Impact of vitamins B12, B6 and folate supplementation on cardiovascular risk markers in an elderly community of Sharpeville
Grobler, Christina Johanna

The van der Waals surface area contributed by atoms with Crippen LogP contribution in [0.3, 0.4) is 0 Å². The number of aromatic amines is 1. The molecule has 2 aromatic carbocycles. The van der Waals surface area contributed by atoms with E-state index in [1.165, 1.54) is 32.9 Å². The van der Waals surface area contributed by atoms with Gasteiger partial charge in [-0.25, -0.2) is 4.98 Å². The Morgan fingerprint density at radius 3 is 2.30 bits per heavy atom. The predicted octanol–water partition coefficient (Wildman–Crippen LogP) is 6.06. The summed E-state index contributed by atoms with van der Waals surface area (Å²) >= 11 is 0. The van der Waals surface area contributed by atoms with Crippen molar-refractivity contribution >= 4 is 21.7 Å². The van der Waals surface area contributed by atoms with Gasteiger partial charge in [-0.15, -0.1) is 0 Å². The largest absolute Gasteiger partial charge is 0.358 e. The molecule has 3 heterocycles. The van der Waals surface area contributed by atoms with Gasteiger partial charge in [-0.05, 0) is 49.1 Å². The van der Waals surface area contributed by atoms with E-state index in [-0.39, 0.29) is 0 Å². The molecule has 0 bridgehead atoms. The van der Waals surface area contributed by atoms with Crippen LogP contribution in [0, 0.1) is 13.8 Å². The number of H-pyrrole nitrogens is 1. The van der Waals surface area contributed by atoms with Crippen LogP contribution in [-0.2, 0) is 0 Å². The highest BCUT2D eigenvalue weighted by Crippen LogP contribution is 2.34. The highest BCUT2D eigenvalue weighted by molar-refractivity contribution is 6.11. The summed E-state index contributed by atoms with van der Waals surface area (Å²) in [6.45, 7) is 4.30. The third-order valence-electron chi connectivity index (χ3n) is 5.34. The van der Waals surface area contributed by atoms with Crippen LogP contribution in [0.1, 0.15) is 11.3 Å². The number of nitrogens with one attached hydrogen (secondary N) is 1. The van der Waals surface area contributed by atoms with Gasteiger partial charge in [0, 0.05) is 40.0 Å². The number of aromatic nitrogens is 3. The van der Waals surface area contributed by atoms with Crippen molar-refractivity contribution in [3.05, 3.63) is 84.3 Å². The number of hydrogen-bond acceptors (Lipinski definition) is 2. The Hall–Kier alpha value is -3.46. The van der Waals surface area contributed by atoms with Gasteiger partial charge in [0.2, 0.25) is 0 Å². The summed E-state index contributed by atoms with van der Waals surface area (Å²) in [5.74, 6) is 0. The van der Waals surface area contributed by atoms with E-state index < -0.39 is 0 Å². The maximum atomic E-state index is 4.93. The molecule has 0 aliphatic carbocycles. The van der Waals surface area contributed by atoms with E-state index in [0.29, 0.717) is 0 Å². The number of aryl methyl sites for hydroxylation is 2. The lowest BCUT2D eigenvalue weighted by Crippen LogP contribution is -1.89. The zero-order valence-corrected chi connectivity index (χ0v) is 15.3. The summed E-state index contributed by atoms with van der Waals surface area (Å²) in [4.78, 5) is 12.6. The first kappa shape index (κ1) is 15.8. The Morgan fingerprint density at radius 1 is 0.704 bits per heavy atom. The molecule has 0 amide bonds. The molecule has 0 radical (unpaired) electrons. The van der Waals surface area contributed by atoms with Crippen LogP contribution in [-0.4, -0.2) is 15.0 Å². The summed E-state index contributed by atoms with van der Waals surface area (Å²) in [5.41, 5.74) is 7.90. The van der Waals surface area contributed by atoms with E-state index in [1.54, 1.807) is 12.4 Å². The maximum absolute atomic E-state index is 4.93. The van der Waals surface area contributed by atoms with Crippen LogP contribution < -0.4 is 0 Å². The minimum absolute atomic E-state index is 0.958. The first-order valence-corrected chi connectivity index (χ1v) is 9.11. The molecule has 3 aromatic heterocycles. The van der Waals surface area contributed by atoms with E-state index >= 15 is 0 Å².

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Background: In a vulnerable low-income group with a confirmed high risk of cardiovascular disease, like the elderly in the Sharpeville care centre, an acute intervention is needed in order to improve their health profile. Previous studies suggested homocysteine lowering by vitamin B12, B6 and folate supplementation. The effect of vitamin B12, B6 and folate supplementation on the inflammatory response, thrombotic risk, lipid profile, hypertension, risk of metabolic syndrome and homocysteine metabolism in an elderly, black South African population has never been reported. Objectives: The main aim of this interventional study was to assess the effect of vitamins B12, B6 and folate supplementation at 200% RDA for six months on cardiovascular risk markers of an elderly semi-urbanised black South African community. Design: This study was an experimental intervention non-equivalent control group study design in 104 purposively selected samples of all the elderly attending the day-care centre. Setting and participants: A homogeneous group of respondents was included in the study. All subjects were equivalent in age (>60 years), race (black), unemployed/pensioners (socio-demographic) and 60 years and older attending a day care centre in Sharpeville, situated in the Vaal region, Gauteng, SA. Measurements: The distinctiveness of this study lies in the broad panel of parameters evaluating the CVR in correlation with the increased nutritional intake of vitamin B6, B12 and folate. These included: weight, height, waist, serum cholesterol, high density lipoprotein (HDL), low-density lipoprotein (LDL), triglycerides, blood pressure, fibrinogen, high-sensitivity C-reactive protein (HS–CRP), homocysteine, vitamin B12, folate, glucose, insulin, adiponectin and fibronectin. Results: A very high incidence (66.36%) of hyperhomocysteinaemia is present in the sample. The mean serum homocysteine level in hyperhomocysteinaemic individuals decreased statistically significantly from 25.00±8.00 umol/l to 18.80±12.00 umol/l after the intervention. The number of respondents with an increased homocysteine level decreased from 100% (baseline) to 67% (follow-up). The supplementation was beneficial (statistically significant changes) to the glucose levels, fibrinolytic status, vitamin B6 serum levels, fibronectin levels and haemopoeiesis (decreased macrocytosis) of all the individuals (regardless of their homocysteine status). Conclusion: It is concluded that supplementation of vitamins B6, B12 and folate at 200% RDA for six months is an effective homocysteine-lowering approach as a strategy to reduce hyperhomocysteinaemia in an elderly population and thereby reduce cardiovascular risk (CVR). The supplementation intervention mentioned is not an effective multifactorial strategy to decrease CVR although beneficial effects were found with other CVR markers independent of homocysteine status.